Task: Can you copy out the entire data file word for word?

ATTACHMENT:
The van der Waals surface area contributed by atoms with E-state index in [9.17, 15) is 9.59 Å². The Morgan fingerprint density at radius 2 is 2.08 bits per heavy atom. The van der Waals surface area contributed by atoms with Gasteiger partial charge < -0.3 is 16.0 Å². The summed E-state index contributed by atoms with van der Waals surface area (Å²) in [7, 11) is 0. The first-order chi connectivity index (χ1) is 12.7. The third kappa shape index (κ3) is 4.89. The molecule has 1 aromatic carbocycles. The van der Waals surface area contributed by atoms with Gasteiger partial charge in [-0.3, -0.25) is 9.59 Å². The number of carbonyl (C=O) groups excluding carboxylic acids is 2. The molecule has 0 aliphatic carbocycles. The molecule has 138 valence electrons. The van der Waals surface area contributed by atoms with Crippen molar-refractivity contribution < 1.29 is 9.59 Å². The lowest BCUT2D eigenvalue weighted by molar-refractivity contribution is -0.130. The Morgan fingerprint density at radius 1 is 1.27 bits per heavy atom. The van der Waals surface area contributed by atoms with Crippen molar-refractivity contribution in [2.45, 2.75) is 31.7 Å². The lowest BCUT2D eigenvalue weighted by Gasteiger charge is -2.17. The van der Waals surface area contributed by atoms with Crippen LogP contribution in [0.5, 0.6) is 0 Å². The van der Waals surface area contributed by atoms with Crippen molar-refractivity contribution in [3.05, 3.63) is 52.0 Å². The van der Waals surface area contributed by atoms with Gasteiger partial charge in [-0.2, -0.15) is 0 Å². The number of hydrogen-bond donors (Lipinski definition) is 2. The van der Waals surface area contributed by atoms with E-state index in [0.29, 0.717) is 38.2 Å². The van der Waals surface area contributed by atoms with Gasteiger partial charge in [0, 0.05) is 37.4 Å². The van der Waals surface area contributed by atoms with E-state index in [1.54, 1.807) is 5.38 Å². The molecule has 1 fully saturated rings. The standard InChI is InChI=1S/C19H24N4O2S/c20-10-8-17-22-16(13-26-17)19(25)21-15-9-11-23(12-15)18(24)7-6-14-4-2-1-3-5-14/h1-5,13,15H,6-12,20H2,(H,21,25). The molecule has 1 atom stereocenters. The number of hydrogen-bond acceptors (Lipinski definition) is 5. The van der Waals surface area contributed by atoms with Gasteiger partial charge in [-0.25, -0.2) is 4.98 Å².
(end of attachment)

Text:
The van der Waals surface area contributed by atoms with E-state index in [9.17, 15) is 9.59 Å². The Morgan fingerprint density at radius 2 is 2.08 bits per heavy atom. The van der Waals surface area contributed by atoms with Gasteiger partial charge < -0.3 is 16.0 Å². The summed E-state index contributed by atoms with van der Waals surface area (Å²) in [7, 11) is 0. The first-order chi connectivity index (χ1) is 12.7. The third kappa shape index (κ3) is 4.89. The molecule has 1 aromatic carbocycles. The van der Waals surface area contributed by atoms with Gasteiger partial charge in [-0.3, -0.25) is 9.59 Å². The number of carbonyl (C=O) groups excluding carboxylic acids is 2. The molecule has 0 aliphatic carbocycles. The molecule has 138 valence electrons. The van der Waals surface area contributed by atoms with Crippen molar-refractivity contribution < 1.29 is 9.59 Å². The lowest BCUT2D eigenvalue weighted by molar-refractivity contribution is -0.130. The Morgan fingerprint density at radius 1 is 1.27 bits per heavy atom. The van der Waals surface area contributed by atoms with Crippen molar-refractivity contribution in [2.45, 2.75) is 31.7 Å². The lowest BCUT2D eigenvalue weighted by Gasteiger charge is -2.17. The van der Waals surface area contributed by atoms with Crippen LogP contribution in [0.5, 0.6) is 0 Å². The van der Waals surface area contributed by atoms with Crippen molar-refractivity contribution in [3.05, 3.63) is 52.0 Å². The van der Waals surface area contributed by atoms with Gasteiger partial charge in [-0.2, -0.15) is 0 Å². The number of hydrogen-bond donors (Lipinski definition) is 2. The van der Waals surface area contributed by atoms with E-state index in [0.29, 0.717) is 38.2 Å². The van der Waals surface area contributed by atoms with Gasteiger partial charge in [0, 0.05) is 37.4 Å². The van der Waals surface area contributed by atoms with E-state index in [1.54, 1.807) is 5.38 Å². The molecule has 1 fully saturated rings. The standard InChI is InChI=1S/C19H24N4O2S/c20-10-8-17-22-16(13-26-17)19(25)21-15-9-11-23(12-15)18(24)7-6-14-4-2-1-3-5-14/h1-5,13,15H,6-12,20H2,(H,21,25). The molecule has 1 atom stereocenters. The number of hydrogen-bond acceptors (Lipinski definition) is 5. The van der Waals surface area contributed by atoms with Gasteiger partial charge in [-0.25, -0.2) is 4.98 Å².